the prophecy: but this is not that mystic storm of the ancient prophets, though you may, in the ravages of the proud Assyrian, behold a type of the last invader symbolized thereby.

1. Surely not the gloom that is about to overwhelm it! At the first period it shall lightly afflict

The land of Zebulon, and the land of Naphtali;

But, at the latter, it shall more grievously afflict
The way of the sea, the bank of Jordan, Galilee of the
nations. *

The storm that was to desolate the whole land of Israel and Judah, had now gathered, and had begun to settle on their northern border; they saw it, as it were, hanging black and gloomy on their horizon, and threatening speedily to pass through their country. But, at a future period, when Ashur and Heber should be destroyed, f a greater storm would gather in that district: You see, indeed, this country, at this present time, overwhelmed in the gloom of that black tempest, which hangs suspended over it: but that country, previously to that more awful storm of the last days, is to be a scene of peculiar mercies: —

2. The people who were walking in darkness,
Have seen a great light:

The dwellers in the land of the deadly shade,
Upon them hath the light shined.

The land now metaphorically overwhelmed in the gloom of the approaching storm, and over which a heavier

» Chap. i*. f Numb. xxiv. 24.

storm will one day be seen to gather, will previously be the spot chosen for the manifestation of light, even the light of salvation, as we know from the fulfilment of the prediction. In this country, according to a former prophecy, we shall remember the Virgin's Son, growing up to years of maturity, was to " eat butter and honey." A more ancient oracle, also, had said: —

O, Naphtali, filled with favour!

Ay, replete with the blessings of Jehovah,

Are the sea, and the south of his inheritance!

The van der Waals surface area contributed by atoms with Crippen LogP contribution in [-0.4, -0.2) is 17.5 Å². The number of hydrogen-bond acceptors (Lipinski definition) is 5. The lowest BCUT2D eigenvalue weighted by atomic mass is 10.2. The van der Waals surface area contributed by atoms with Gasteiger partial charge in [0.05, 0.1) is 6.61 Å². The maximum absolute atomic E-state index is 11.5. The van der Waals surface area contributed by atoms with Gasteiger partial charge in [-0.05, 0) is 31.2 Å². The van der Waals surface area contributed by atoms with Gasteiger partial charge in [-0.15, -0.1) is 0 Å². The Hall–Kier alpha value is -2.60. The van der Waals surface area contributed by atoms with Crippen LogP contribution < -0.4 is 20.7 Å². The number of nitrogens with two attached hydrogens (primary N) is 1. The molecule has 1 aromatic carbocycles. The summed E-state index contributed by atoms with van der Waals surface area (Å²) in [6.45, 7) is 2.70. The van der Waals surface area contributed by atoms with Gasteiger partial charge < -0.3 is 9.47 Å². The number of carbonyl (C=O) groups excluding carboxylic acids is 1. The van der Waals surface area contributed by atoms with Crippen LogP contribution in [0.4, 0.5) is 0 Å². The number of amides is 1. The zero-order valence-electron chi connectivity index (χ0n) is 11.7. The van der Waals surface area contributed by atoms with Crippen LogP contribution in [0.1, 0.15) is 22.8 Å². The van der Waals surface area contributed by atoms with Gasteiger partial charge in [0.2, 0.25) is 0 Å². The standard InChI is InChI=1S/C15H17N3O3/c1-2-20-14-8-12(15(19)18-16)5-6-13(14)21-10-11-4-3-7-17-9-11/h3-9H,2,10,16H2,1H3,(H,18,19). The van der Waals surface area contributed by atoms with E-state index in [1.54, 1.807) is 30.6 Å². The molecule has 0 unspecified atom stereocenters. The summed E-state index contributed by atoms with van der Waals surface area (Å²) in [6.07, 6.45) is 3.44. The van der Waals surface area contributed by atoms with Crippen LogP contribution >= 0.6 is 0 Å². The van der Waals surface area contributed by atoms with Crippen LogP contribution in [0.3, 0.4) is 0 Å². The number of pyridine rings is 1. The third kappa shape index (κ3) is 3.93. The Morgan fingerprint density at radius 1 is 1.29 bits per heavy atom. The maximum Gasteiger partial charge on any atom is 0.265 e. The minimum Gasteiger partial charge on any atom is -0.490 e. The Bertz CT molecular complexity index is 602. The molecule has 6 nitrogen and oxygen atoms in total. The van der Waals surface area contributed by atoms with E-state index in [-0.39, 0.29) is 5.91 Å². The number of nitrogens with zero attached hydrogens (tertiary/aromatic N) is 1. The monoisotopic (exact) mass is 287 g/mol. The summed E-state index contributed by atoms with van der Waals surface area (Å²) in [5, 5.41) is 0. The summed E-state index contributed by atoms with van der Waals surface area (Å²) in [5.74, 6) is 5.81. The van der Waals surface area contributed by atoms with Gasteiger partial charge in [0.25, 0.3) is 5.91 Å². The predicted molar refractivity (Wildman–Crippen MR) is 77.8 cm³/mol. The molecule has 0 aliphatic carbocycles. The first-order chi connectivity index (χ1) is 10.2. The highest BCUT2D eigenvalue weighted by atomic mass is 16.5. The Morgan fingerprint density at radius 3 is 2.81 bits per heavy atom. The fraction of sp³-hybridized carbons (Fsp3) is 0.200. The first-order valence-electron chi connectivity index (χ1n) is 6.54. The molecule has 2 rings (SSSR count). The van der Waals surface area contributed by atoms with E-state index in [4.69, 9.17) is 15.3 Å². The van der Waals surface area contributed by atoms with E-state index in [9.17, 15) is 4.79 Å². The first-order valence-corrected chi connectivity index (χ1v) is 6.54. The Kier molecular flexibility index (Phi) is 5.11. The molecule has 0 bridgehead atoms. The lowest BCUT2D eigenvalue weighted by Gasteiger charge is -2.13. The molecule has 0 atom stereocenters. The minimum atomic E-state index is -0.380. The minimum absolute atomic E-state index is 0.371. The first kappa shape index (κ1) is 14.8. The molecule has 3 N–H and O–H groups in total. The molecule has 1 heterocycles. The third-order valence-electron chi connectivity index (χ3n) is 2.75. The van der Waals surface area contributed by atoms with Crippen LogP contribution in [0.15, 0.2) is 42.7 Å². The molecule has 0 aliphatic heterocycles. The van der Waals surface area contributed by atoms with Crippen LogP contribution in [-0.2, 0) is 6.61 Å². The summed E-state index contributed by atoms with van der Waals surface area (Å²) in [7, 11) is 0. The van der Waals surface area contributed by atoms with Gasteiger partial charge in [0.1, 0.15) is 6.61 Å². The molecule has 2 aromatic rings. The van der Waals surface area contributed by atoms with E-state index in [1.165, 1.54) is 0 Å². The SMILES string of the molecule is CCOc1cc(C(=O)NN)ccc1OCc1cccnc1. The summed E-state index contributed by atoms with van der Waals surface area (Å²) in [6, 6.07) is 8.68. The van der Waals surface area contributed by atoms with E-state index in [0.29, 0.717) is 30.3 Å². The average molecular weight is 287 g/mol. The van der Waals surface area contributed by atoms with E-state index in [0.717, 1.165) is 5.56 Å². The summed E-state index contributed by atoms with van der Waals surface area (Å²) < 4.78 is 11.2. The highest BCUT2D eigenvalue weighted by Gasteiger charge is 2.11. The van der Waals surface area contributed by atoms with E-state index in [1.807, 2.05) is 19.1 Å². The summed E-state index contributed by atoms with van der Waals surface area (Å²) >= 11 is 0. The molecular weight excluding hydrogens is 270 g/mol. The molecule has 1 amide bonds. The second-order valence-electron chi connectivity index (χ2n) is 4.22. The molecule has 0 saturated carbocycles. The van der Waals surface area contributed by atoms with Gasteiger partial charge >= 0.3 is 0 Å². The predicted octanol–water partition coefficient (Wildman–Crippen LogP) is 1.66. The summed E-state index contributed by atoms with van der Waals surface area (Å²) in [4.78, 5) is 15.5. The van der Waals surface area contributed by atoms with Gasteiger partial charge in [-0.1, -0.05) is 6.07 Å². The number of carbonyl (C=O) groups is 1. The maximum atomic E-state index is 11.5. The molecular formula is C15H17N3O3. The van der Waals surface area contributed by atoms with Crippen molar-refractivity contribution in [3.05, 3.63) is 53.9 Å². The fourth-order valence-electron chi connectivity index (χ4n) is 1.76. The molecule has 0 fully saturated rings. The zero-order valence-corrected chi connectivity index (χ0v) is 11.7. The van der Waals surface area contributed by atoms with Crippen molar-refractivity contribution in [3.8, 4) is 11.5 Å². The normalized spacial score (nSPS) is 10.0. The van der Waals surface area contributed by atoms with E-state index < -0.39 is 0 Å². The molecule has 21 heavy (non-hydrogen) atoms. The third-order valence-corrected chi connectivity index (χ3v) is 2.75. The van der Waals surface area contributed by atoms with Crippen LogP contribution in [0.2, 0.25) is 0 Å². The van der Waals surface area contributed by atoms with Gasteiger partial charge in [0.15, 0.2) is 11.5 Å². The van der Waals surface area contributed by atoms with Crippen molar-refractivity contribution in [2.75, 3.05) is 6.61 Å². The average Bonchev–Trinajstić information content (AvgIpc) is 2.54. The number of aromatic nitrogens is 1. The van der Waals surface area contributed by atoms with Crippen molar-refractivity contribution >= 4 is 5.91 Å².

The fulfilment of the part of the prophecy we are now considering, is thus pointed out by St. Matthew: " And leaving Nazareth, he came and dwelt at Capernaum, which is upon the sea coast, in the borders of Zebulon and Naphtalim. That it might be fulfilled which was spoken by the prophet Esaias, saying, The land of Zebulon, and the land of Naphtalim," 8tc. &c.

What follows is remarkable : —

3. Thou hast multiplied the nation to him,'
Thou hast increased its joy:

They rejoice before thee like the joy of harvest,
As ' men' rejoice when they divide the spoil.

.

To what time, it may be asked, can this apply? Certainly not to the prophet's days, nor to the season of the first advent, when the district above described was to be enlightened with the Saviour's presence in the days of his flesh. His people were then " a little flock," that " sorrowed while the world rejoiced." It appears, therefore,

1 11 MSS. the Keri, Vulg. and Syr. have -fr. See also Bp. Lowth.

that the prophet has resumed the subject; that what he had said of the lighter storm of the Assyrian invasion, and of the privileges of Zebulon and Naphtali at the first advent, was only introduced after the manner of a parenthesis; but that he now returns to speak of that mightier storm, which, it was known before, should in the last days arise on the same northern border of the land of Canaan. * The ravages of this storm, however, when it had fulfilled its commission, were to be succeeded by the everlasting blessedness " of His land, and of His people;"f accordingly, we find that it is the victory over their great enemy, which is the occasion of their rejoicing.

4. For the yoke of his burden,
The staff laid upon his shoulder;

The rod of him that oppressed him,
Thou hast broken as in the day of Midian.

5. For all the work has been achieved in tumult,
And his whole company are wallowing in blood,
And are for a burning, fuel for fire.'